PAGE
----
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Ohio students visit Antietam

June 09, 1999|By GREG SIMMONS

SHARPSBURG - Antietam National Battlefield on Wednesday received a check for $1,000, money from car washes, bake sales and pocket change from Wooster, Ohio, middle school students.

"There's no other group like this," said National Park Service Ranger Keith Snyder.

A caravan of five minivans left early Monday from Edgewood Middle School in Wooster, carrying 25 middle school students, four teachers and four high school chaperones.

The trip is being made to study Civil War history in Maryland, Pennsylvania and West Virginia towns and battlefields. With them the students had five checks, totaling $2,500, to donate to the sites they would visit.

Dan Griffin, an eighth-grader, said he's tired of seeing treasured land "getting replaced by Wal-Mart."

"You're not going to have Antietam again," Griffin said. "You might as well preserve it now and keep it for our future generations."

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On Tuesday, Snyder narrated to the Ohio visitors the events that unfolded during the Sept. 17, 1862, Battle of Antietam, the bloodiest single day of fighting of the Civil War. When the battle ended, about 23,000 Union and Confederate soldiers were dead, wounded or missing.

The students sat where soldiers fought - and died - on Sunken Road, or Bloody Lane.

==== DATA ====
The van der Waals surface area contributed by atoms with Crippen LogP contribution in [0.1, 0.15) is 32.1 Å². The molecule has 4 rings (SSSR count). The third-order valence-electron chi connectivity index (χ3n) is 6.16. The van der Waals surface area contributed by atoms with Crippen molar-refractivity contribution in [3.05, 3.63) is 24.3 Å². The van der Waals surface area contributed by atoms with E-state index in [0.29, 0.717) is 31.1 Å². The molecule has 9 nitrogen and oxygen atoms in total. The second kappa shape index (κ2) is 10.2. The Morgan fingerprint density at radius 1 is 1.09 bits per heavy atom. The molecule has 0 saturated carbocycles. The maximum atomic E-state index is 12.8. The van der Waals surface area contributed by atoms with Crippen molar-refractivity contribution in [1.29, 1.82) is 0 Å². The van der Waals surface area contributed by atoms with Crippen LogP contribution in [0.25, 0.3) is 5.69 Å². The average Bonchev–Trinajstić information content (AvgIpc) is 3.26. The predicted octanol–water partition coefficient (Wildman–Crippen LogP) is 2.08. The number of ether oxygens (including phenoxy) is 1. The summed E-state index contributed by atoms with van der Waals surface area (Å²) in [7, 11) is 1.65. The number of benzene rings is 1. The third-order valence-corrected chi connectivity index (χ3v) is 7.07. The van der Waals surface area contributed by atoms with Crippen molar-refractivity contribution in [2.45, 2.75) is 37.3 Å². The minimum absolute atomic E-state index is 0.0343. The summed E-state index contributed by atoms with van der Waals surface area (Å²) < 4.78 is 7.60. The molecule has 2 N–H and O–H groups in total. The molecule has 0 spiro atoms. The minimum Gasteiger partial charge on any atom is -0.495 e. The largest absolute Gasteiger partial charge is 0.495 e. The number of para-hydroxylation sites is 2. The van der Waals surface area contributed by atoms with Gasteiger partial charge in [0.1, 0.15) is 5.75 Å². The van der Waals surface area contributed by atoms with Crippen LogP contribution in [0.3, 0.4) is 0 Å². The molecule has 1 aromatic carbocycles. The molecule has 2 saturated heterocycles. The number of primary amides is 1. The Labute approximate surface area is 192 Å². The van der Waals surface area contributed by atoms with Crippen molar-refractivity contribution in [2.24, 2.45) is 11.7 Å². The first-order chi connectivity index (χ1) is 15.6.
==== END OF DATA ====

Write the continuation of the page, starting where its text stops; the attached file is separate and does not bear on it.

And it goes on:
"You can almost see the soldiers," said Griffin.

They saw how easy it was to shoot a soldier popping up over a hill 60 yards away with a gun with a range of 400 yards.

"It was like systematic murder," said Snyder, quoting an account of one of the Confederate soldiers.

This was the sixth year the teachers had brought students to the area, said Denny Oakleaf, a history teacher at Edgewood Middle School.

They traveled about 330 miles Monday to begin their tour in the Harpers Ferry, W.Va., area.

After Antietam, they plan on stopping at the Monocacy Battlefield and then at the National Museum of Civil War Medicine, both in Frederick County. They will complete their trip in Gettysburg.

Students must apply to go on the Civil War trip, and selection is competitive, Wooster High School junior and chaperone Heidi Pettyjohn said. Students who are accepted must prepare a report on one of the sites they will visit and they must raise money, Pettyjohn said.

"We did so many bake sales," said Kara Fetterhoff, an eighth-grader on the trip.

Oakleaf said that over the last six years the students he has worked with have raised between $11,000 and $12,000, with much of it going to Antietam battlefield.

"I think it's really cool because a lot of high school kids don't get to go on trips," said Edgewood eighth-grader Matt Talese. But with the work the students have put into the trip, Talese said, "It's kind of a way to show we've got class."

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